Experiencing Alternate Realities
Explaining what Eldritch Errors is presents challenges, both for those of us crafting the experience and for the participants involved in it. It is similar to a number of things: you can talk about how it is both like and unlike an alternate reality game, or how it is both like and unlike live action roleplaying games. Each of those labels works on some level for setting your expectations on the kinds of experiences you might have participating in Eldritch Errors, but they might also suggest things that aren't as true.
Describing what Eldritch Errors is should frankly be the job of the other site; I'm cheating if I have to do it here. However, there is no client whose ultimate needs must drive this production, so the intentions of what we hope to craft stem from the experiments that we want to explore, not from a marketing need. Eldritch Errors didn't appear from a vacuum; it is the continuation of past experiments that also shed a light on the kinds of experiences participants have already had ... and what you might expect from Eldritch Errors in the future.
Alternate Reality Productions
Production for the feature film Nothing So Strange began in late 1999; it finally started reaching an audience at festivals in January 2001 and we ended up self-releasing in 2003. Like many of the independent films I love, it isn't a perfect film, but it received warm critical praise instead of financial success. We used the phrase "documentary from an alternate reality" to describe the film, in great part to separate it from the excellent (but more comedic) work of Christopher Guest that gets labeled as mockumentary. People still call it a mockumentary anyway.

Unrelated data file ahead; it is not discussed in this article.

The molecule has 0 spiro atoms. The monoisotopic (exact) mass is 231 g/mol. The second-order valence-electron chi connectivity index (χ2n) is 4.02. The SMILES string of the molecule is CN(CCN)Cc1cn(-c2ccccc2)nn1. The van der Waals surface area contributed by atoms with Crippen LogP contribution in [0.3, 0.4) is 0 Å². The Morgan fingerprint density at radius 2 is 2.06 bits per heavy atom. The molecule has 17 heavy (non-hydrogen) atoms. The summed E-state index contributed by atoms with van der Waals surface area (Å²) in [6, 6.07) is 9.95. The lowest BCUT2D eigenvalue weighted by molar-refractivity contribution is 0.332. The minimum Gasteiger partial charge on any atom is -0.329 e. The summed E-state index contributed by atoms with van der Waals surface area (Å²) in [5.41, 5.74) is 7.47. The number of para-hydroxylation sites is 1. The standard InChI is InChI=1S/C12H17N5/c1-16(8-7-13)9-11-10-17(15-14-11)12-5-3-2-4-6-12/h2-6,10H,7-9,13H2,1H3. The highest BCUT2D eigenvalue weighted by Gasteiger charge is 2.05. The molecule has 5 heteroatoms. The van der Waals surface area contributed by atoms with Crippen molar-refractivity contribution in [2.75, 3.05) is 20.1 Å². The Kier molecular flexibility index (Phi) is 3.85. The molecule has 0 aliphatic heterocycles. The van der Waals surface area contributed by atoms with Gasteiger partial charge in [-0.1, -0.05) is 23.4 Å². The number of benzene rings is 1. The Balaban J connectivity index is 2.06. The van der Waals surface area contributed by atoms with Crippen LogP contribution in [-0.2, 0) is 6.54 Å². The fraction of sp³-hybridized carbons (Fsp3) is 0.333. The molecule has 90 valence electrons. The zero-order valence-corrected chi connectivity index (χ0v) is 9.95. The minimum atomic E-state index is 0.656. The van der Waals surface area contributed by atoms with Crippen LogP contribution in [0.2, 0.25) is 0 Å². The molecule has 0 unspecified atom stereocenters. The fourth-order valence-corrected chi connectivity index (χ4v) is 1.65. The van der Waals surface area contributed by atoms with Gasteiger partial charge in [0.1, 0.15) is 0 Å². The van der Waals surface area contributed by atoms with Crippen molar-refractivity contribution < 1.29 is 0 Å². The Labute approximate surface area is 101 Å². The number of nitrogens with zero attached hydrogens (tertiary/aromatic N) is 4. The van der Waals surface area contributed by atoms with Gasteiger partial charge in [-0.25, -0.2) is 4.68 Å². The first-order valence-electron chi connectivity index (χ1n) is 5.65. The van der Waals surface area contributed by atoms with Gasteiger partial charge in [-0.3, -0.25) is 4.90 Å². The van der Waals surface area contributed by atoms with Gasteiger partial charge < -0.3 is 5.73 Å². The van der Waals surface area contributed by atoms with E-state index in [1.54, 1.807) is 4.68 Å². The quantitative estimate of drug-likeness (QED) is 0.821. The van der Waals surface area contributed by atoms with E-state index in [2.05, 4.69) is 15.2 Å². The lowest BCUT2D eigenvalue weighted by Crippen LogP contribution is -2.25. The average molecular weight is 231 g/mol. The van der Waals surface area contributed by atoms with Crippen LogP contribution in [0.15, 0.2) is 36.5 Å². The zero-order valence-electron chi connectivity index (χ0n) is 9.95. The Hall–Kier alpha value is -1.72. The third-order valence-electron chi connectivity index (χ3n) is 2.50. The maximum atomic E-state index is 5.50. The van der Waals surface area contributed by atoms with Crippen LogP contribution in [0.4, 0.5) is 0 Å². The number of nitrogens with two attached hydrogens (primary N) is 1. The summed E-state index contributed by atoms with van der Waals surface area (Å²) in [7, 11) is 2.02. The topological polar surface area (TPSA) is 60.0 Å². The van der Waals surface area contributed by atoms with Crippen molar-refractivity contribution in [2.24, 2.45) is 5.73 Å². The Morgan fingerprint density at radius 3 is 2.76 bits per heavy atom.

Long before the websites for Nothing So Strange served any promotional purpose, they were an intimate part of making the film during 2000. They were a repository of props and essays by performers. They were a meticulous assembly of conspiracy references by the producers. They were an immersive exchange between people who stumbled upon our bizarre experiment and those participating in it. Most of the performers in the film didn't even know what they were getting into, and our antagonist and victim are both public figures who didn't even get asked if they would like to participate.
So, for example, the cast might receive an email, telling them to show up at a certain place and time and hold a meeting where they draft a constitution and mission statement. When they arrived, Brian Flemming the director would already be setup and filming. During that experience, there is no cut or scene or script - the action is improvised, sometimes in ways that end up defining the most interesting moments of the film. The first rule was verite: it must be real. The cast was able to do this in part by keeping track of what was happening at the Citizens for Truth websites. Most of the participants weren't even professional actors, only a few experienced cast members were scattered through the mix. Flemming liked to pride himself on the fact you couldn't pick the professionals out from the non-professionals by their performances. He was on to something.
It was a natural extension to then take those people and drop them into real situations that are far more public, while also having some actors (like David James and Laurie Pike) act as much as producers as actors in the classic film production sense. There was a lot of inspiration drawn from Medium Cool by Haskell Wexler (including shooting at the Democratic National Convention among protestors 32 years after Wexler shot at another DNC in a different city.) The mixing of the fictive and the real, and their reactions to each other, was at the heart of both films. Sometimes the real even called me and asked me to make my fiction less realistic!
Even if we had never encountered alternate reality gaming, what we're doing with Eldritch Errors would have still been the next phase of that same experiment in Nothing So Strange. Now many of you are among that cast, and the experiences that people have in Eldritch as protagonists greatly resembles the way Flemming engineered the experiences of the cast in an unconventional film production dedicated to verite. Welcome to the new experiment.
Are You Experienced?